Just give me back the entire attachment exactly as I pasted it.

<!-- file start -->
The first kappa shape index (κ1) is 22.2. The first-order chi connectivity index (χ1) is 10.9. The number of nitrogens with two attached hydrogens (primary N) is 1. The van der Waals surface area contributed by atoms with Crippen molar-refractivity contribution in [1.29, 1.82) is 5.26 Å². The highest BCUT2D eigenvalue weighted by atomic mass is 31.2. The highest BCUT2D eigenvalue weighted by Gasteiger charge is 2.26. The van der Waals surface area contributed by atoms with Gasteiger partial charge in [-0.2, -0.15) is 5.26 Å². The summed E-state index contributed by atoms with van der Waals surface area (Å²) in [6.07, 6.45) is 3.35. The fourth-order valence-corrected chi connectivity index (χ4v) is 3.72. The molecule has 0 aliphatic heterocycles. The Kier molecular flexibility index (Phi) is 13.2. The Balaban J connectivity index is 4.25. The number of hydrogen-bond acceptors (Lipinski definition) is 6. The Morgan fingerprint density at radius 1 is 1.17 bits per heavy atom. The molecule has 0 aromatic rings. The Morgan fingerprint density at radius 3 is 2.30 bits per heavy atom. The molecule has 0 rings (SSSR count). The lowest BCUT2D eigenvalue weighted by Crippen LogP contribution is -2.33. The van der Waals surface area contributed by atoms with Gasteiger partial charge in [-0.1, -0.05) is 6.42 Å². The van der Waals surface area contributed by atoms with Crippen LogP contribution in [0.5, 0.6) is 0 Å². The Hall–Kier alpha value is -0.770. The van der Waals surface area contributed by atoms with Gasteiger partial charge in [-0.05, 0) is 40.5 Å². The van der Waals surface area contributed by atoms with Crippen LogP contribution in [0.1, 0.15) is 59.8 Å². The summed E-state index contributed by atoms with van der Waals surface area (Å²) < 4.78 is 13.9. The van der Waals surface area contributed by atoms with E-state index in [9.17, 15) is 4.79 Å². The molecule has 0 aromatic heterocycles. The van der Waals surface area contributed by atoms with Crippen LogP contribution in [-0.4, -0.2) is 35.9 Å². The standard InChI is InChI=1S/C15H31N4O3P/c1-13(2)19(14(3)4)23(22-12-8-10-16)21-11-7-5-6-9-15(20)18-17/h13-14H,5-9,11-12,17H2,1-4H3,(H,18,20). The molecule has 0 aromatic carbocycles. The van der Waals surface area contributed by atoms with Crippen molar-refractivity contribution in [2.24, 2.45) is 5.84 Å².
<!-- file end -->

The first kappa shape index (κ1) is 22.2. The first-order chi connectivity index (χ1) is 10.9. The number of nitrogens with two attached hydrogens (primary N) is 1. The van der Waals surface area contributed by atoms with Crippen molar-refractivity contribution in [1.29, 1.82) is 5.26 Å². The highest BCUT2D eigenvalue weighted by atomic mass is 31.2. The highest BCUT2D eigenvalue weighted by Gasteiger charge is 2.26. The van der Waals surface area contributed by atoms with Gasteiger partial charge in [-0.2, -0.15) is 5.26 Å². The summed E-state index contributed by atoms with van der Waals surface area (Å²) in [6.07, 6.45) is 3.35. The fourth-order valence-corrected chi connectivity index (χ4v) is 3.72. The molecule has 0 aliphatic heterocycles. The Kier molecular flexibility index (Phi) is 13.2. The Balaban J connectivity index is 4.25. The number of hydrogen-bond acceptors (Lipinski definition) is 6. The Morgan fingerprint density at radius 1 is 1.17 bits per heavy atom. The molecule has 0 aromatic rings. The Morgan fingerprint density at radius 3 is 2.30 bits per heavy atom. The molecule has 0 rings (SSSR count). The lowest BCUT2D eigenvalue weighted by Crippen LogP contribution is -2.33. The van der Waals surface area contributed by atoms with Gasteiger partial charge in [-0.1, -0.05) is 6.42 Å². The van der Waals surface area contributed by atoms with Crippen LogP contribution in [0.5, 0.6) is 0 Å². The Hall–Kier alpha value is -0.770. The van der Waals surface area contributed by atoms with Gasteiger partial charge in [-0.05, 0) is 40.5 Å². The van der Waals surface area contributed by atoms with Crippen LogP contribution in [0.1, 0.15) is 59.8 Å². The summed E-state index contributed by atoms with van der Waals surface area (Å²) < 4.78 is 13.9. The van der Waals surface area contributed by atoms with E-state index in [9.17, 15) is 4.79 Å². The molecule has 0 aromatic heterocycles. The van der Waals surface area contributed by atoms with Crippen LogP contribution in [-0.4, -0.2) is 35.9 Å². The standard InChI is InChI=1S/C15H31N4O3P/c1-13(2)19(14(3)4)23(22-12-8-10-16)21-11-7-5-6-9-15(20)18-17/h13-14H,5-9,11-12,17H2,1-4H3,(H,18,20). The molecule has 0 aromatic carbocycles. The van der Waals surface area contributed by atoms with Crippen molar-refractivity contribution in [2.24, 2.45) is 5.84 Å².